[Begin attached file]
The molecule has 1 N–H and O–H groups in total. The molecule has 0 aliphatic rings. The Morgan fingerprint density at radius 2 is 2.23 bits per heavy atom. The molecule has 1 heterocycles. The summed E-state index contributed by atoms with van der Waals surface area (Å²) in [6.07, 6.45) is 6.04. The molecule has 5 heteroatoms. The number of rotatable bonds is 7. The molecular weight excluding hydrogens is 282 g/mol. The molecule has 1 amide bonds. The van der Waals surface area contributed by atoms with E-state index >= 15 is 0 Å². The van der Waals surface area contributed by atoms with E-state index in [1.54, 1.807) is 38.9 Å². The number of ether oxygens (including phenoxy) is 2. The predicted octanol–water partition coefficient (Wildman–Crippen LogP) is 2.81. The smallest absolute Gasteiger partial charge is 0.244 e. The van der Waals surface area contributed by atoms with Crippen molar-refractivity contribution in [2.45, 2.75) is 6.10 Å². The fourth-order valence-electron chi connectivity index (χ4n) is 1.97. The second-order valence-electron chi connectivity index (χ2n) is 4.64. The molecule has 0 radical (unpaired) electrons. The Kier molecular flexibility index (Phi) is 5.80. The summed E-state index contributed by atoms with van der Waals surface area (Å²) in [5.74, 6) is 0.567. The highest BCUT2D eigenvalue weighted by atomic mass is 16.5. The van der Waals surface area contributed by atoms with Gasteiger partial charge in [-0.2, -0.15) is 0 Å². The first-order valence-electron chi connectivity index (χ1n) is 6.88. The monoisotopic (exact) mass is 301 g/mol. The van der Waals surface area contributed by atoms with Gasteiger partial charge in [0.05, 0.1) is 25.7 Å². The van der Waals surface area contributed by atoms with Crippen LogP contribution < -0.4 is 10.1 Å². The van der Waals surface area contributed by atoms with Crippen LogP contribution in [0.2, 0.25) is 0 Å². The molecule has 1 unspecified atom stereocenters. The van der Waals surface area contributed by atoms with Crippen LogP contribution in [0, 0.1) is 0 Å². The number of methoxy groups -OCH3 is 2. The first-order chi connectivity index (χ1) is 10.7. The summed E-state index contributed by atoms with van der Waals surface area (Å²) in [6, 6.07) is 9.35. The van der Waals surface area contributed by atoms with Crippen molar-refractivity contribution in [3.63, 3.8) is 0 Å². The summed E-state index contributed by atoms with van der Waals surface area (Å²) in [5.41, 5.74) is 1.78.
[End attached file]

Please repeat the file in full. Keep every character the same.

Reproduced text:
The molecule has 1 N–H and O–H groups in total. The molecule has 0 aliphatic rings. The Morgan fingerprint density at radius 2 is 2.23 bits per heavy atom. The molecule has 1 heterocycles. The summed E-state index contributed by atoms with van der Waals surface area (Å²) in [6.07, 6.45) is 6.04. The molecule has 5 heteroatoms. The number of rotatable bonds is 7. The molecular weight excluding hydrogens is 282 g/mol. The molecule has 1 amide bonds. The van der Waals surface area contributed by atoms with E-state index >= 15 is 0 Å². The van der Waals surface area contributed by atoms with E-state index in [1.54, 1.807) is 38.9 Å². The number of ether oxygens (including phenoxy) is 2. The predicted octanol–water partition coefficient (Wildman–Crippen LogP) is 2.81. The smallest absolute Gasteiger partial charge is 0.244 e. The van der Waals surface area contributed by atoms with Crippen molar-refractivity contribution in [2.45, 2.75) is 6.10 Å². The fourth-order valence-electron chi connectivity index (χ4n) is 1.97. The second-order valence-electron chi connectivity index (χ2n) is 4.64. The molecule has 0 radical (unpaired) electrons. The Kier molecular flexibility index (Phi) is 5.80. The summed E-state index contributed by atoms with van der Waals surface area (Å²) in [5.74, 6) is 0.567. The highest BCUT2D eigenvalue weighted by atomic mass is 16.5. The van der Waals surface area contributed by atoms with Gasteiger partial charge in [-0.2, -0.15) is 0 Å². The first-order valence-electron chi connectivity index (χ1n) is 6.88. The monoisotopic (exact) mass is 301 g/mol. The van der Waals surface area contributed by atoms with Gasteiger partial charge in [0.05, 0.1) is 25.7 Å². The van der Waals surface area contributed by atoms with Crippen LogP contribution < -0.4 is 10.1 Å². The van der Waals surface area contributed by atoms with Crippen LogP contribution in [0.2, 0.25) is 0 Å². The molecule has 1 unspecified atom stereocenters. The van der Waals surface area contributed by atoms with Crippen LogP contribution in [0, 0.1) is 0 Å². The number of methoxy groups -OCH3 is 2. The first-order chi connectivity index (χ1) is 10.7. The summed E-state index contributed by atoms with van der Waals surface area (Å²) in [6, 6.07) is 9.35. The van der Waals surface area contributed by atoms with Crippen molar-refractivity contribution in [3.63, 3.8) is 0 Å². The summed E-state index contributed by atoms with van der Waals surface area (Å²) in [5.41, 5.74) is 1.78.